Experimental Psychology on Liability - Dictionary of Arguments
Parisi I 109
Liability/tort damages/tort law/Experimental Psychology/Wilkinson-Ryan: Assigning punishment and compensation often requires the observer or the judge to draw inferences about the subjective experience of the wrongdoer (e.g., her level of intentionality) and/or the subjective experience of the victim (e.g., the nature of her suffering). Each of these judgments is vulnerable to manipulation or error.
From a psychological point of view, it comes as no surprise that damages awards are particularly susceptible to manipulation by a variety of normatively irrelevant factors.
In order to figure out how bad something is, people inevitably, if implicitly, ask themselves, “Compared to what?” (Kahneman and Miller, 1986)(1). Research from moral psychology and law demonstrates widespread agreement around how harms compare to each other. That is, given a list of crimes or acts or harms, we can expect correspondence among a wide array of individuals asked to place them ordinally on a scale of punishment (e.g., Robinson and Darley, 1995)(2).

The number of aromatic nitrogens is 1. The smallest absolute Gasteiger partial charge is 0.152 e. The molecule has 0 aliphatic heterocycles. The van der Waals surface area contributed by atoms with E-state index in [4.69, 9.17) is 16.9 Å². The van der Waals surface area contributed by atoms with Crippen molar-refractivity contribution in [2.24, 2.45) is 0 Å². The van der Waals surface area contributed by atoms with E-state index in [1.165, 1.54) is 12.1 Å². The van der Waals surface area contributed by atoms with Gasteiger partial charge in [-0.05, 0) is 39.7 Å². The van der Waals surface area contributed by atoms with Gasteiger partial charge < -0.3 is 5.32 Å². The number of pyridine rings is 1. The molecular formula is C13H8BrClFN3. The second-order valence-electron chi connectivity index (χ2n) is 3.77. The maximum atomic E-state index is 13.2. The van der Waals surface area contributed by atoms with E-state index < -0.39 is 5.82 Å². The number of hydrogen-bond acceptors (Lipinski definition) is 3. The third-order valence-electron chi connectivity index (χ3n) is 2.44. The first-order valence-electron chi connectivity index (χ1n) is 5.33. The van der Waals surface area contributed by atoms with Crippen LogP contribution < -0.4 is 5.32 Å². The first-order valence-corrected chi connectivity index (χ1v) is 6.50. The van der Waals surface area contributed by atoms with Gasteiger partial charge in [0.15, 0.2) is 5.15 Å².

Problem: The difficulty in the context of tort damages, and even perhaps in lawmaking more generally, is that we are generally not given a long list of wrongful acts and asked to think about how to punish lots of different harms. Rather, juries are presented with a particular harm and asked how to punish that wrongdoer. >Comparisons/Behavioral economics.
1. Kahneman, Daniel and Dale T. Miller (1986). “Norm Theory: Comparing Reality to its Alternatives.” Psychological Review 93: 136–153.
2. Robinson, Paul H. and John M. Darley (1995). Justice, Liability, and Blame: Community Views and the Criminal Law. Boulder, CO: Westview Press.
Wilkinson-Ryan, Tess. „Experimental Psychology and the Law“. In: Parisi, Francesco (ed) (2017). The Oxford Handbook of Law and Economics. Vol 1: Methodology and Concepts. NY: Oxford University Press._____________Explanation of symbols: Roman numerals indicate the source, arabic numerals indicate the page number. The corresponding books are indicated on the right hand side. ((s)…): Comment by the sender of the contribution. Translations: Dictionary of Arguments The note [Author1]Vs[Author2] or [Author]Vs[term] is an addition from the Dictionary of Arguments. If a German edition is specified, the page numbers refer to this edition.
Francesco Parisi (Ed)
The Oxford Handbook of Law and Economics: Volume 1: Methodology and Concepts New York 2017